Rami S. Komrokji, MD
A growing understanding about the underlying biology of myelofibrosis has helped improve the diagnosis and treatment of the disease during the past decade and is paving the way for further advancements, according to a panel of experts in the field. “We’ve learned more about the disease biology in the last 5 to 10 years than we did over the 50 years prior, and hopefully, within the next few years, we will have more effective treatments for patients,” Rami S. Komrokji, MD, said during a recent OncLive Peer Exchange®
Today, approaches for treating patients are more closely matched with the characteristics of the malignancy, noted Ruben A. Mesa, MD, FACP, of UT Health San Antonio MD Anderson Cancer Center, who headed the effort to develop the first National Comprehensive Cancer Network (NCCN) Guidelines for myelofibrosis and other myeloproliferative neoplasms (MPNs) in 2017.
“I’m incredibly hopeful. Certainly during my career, I’ve witnessed a change in MPNs from largely using agents for which we did not really have a strong scientific rationale. They were empirically being used from development from other indications,” Mesa said.
MPNs are a rare group of chronic blood cancers associated with dysregulation of the JAK2-STAT5 signaling pathway.1,2
Myelofibrosis is the least common but most aggressive of the Philadelphia chromosome–negative MPNs, a group that also includes polycythemia vera (PV) and essential thrombocythemia (ET). Individuals can develop primary myelofibrosis (PMF), which includes prefibrotic or early PMF (pre-PMF) and overt PMF,3
or myelofibrosis can result from progression of ET or PV.1,4
Mesa said the US incidence of primary myelofibrosis is approximately 1 per 100,000 cases per year, according to a database study he and his colleagues conducted.4 Because patients with myelofibrosis frequently survive several years after diagnosis, the estimated prevalence is much higher than the incidence would suggest (4-6 per 100,000).4,5
Harry P. Erba, MD, PhD, who moderated the panel of distinguished MPN researchers, noted that although significant overlap exists between MPN subtypes, each has distinct biological characteristics that guide diagnosis and treatment decisions. Allogeneic stem cell transplant (ASCT) is the only curative treatment for myelofibrosis, but its life-threatening risks render many patients ineligible for transplant. “As we learn more about the biology, hopefully, we’re going to move more toward targeted agents directed at the biology,” he said. The identification of JAK2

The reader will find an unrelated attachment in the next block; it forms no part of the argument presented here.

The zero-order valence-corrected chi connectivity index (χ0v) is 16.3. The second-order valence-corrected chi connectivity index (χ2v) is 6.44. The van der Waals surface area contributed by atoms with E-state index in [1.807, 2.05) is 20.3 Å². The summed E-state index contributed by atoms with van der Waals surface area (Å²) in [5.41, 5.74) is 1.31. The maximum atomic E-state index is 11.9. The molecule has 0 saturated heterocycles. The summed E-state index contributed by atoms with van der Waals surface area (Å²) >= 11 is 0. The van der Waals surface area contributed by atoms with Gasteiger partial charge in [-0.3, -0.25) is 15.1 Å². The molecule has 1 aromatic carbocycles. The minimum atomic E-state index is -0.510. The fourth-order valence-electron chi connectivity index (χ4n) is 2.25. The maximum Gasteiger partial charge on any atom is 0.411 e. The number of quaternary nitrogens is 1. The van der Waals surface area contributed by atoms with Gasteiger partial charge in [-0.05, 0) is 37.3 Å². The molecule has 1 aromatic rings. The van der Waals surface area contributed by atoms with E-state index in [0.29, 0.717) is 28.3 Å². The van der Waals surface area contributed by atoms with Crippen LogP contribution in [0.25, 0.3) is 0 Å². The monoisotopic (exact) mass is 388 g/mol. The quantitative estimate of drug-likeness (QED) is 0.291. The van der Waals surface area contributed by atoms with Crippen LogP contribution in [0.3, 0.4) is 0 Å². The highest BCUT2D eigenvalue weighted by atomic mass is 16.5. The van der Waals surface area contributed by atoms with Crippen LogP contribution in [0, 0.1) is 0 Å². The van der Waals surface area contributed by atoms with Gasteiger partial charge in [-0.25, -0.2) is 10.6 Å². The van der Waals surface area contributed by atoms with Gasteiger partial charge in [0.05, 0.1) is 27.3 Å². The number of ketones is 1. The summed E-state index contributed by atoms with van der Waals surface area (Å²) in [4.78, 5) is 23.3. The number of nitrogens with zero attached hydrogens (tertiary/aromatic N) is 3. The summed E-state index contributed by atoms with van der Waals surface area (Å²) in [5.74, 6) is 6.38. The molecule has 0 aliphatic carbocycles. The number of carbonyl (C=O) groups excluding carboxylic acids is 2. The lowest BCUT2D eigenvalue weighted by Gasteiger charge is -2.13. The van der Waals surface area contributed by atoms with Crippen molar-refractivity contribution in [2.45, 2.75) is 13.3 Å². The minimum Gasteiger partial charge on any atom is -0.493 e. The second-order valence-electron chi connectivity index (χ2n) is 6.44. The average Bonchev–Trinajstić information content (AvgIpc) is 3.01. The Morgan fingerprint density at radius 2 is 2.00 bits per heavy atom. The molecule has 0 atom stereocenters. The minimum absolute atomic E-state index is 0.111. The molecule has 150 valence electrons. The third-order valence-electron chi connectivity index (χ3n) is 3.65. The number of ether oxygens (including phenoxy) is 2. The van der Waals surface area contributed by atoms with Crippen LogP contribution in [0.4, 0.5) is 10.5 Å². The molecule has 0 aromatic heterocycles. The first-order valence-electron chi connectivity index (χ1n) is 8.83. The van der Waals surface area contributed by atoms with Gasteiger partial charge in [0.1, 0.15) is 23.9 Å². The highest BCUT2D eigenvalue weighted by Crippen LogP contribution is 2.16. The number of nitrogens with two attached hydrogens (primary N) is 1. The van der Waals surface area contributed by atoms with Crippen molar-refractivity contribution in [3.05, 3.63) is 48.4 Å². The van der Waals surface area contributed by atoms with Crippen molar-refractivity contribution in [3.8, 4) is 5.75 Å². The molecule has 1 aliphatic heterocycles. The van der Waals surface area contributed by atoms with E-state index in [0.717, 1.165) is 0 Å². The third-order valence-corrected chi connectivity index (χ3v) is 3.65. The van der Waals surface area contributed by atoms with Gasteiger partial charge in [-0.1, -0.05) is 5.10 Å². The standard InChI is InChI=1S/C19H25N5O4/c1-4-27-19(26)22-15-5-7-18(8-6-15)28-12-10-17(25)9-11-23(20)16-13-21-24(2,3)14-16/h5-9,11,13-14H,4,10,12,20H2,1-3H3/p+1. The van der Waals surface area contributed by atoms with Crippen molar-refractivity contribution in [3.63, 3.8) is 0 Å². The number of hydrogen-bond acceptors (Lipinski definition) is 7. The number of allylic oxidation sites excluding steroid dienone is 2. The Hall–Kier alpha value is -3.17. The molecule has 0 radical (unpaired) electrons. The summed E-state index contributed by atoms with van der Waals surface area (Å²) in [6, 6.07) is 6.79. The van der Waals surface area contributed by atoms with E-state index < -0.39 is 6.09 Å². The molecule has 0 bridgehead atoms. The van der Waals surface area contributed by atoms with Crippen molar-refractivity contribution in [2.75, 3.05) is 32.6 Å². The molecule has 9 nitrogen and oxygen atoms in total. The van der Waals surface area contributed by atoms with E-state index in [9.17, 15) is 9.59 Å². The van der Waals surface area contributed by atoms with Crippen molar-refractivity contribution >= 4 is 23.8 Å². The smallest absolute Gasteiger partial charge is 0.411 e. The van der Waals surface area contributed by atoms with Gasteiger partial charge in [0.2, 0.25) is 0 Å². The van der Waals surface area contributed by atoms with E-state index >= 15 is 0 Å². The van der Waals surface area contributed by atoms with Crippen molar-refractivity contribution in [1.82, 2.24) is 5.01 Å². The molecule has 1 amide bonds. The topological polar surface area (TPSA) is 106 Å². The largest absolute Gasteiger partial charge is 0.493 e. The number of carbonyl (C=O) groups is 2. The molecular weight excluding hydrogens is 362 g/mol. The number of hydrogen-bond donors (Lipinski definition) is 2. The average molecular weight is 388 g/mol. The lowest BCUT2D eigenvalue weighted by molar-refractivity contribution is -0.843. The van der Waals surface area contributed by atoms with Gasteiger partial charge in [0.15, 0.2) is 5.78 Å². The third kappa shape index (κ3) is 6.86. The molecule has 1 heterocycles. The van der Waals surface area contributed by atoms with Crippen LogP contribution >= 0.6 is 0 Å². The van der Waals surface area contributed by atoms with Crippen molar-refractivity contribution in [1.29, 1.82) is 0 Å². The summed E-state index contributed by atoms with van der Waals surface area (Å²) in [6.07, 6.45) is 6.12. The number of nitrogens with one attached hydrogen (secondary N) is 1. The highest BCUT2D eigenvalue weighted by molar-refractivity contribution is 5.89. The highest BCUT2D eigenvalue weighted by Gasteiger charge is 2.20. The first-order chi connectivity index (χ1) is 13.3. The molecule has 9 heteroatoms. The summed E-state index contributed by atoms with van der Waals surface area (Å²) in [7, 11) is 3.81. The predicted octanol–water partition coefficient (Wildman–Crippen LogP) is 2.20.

as a driver mutation in myelofibrosis led to FDA approval in 2011 of ruxolitinib (Jakafi), the first targeted therapy for myelofibrosis. The panel reviewed data from clinical trials of ruxolitinib and discussed other targeted agents in the pipeline. They also talked about important considerations for incorporating ruxolitinib into practice.
Accurately diagnosing myelofibrosis is essential before selecting treatment. In 2016, the World Health Organization (WHO) developed updated criteria for classifying MPNs with the goal of making it easier for clinicians to distinguish between ET, PV, and PMF.3 Srdan Verstovsek, MD, PhD, said the criteria make it clear that strong clinical suspicion is not sufficient to diagnose myelofibrosis. “A combination of tests is required to make the diagnosis,” he said, noting that 2016 WHO guidelines emphasize the necessity of a bone marrow biopsy. Biopsy results in a patient with overt PMF will show proliferation of atypical megakaryocytes accompanied by grade 2 or 3 reticulin and/ or collagen fibrosis. He said other essential tests include genetic screening for a JAK2, CALR,
mutation and a complete blood cell count. Verstovsek said anemia, an elevated serum lactate dehydrogenase level, leukoerythroblastosis in the peripheral smear, leukocytosis, splenomegaly, and constitutional symptoms are all minor criteria used to make a diagnosis.3
Mesa said he often has patients referred to him with a diagnosis of myelofibrosis based on biopsy results showing fibrosis in the bone marrow. “I see this all the time…but fibrosis does not mean myelofibrosis as a disease entity. It needs to be worked up,” he said. The panel discussed how fibrosis also occurs with myelodysplastic syndromes, chronic myeloid leukemia, or other myeloid neoplasms, which must be ruled out when diagnosing PMF.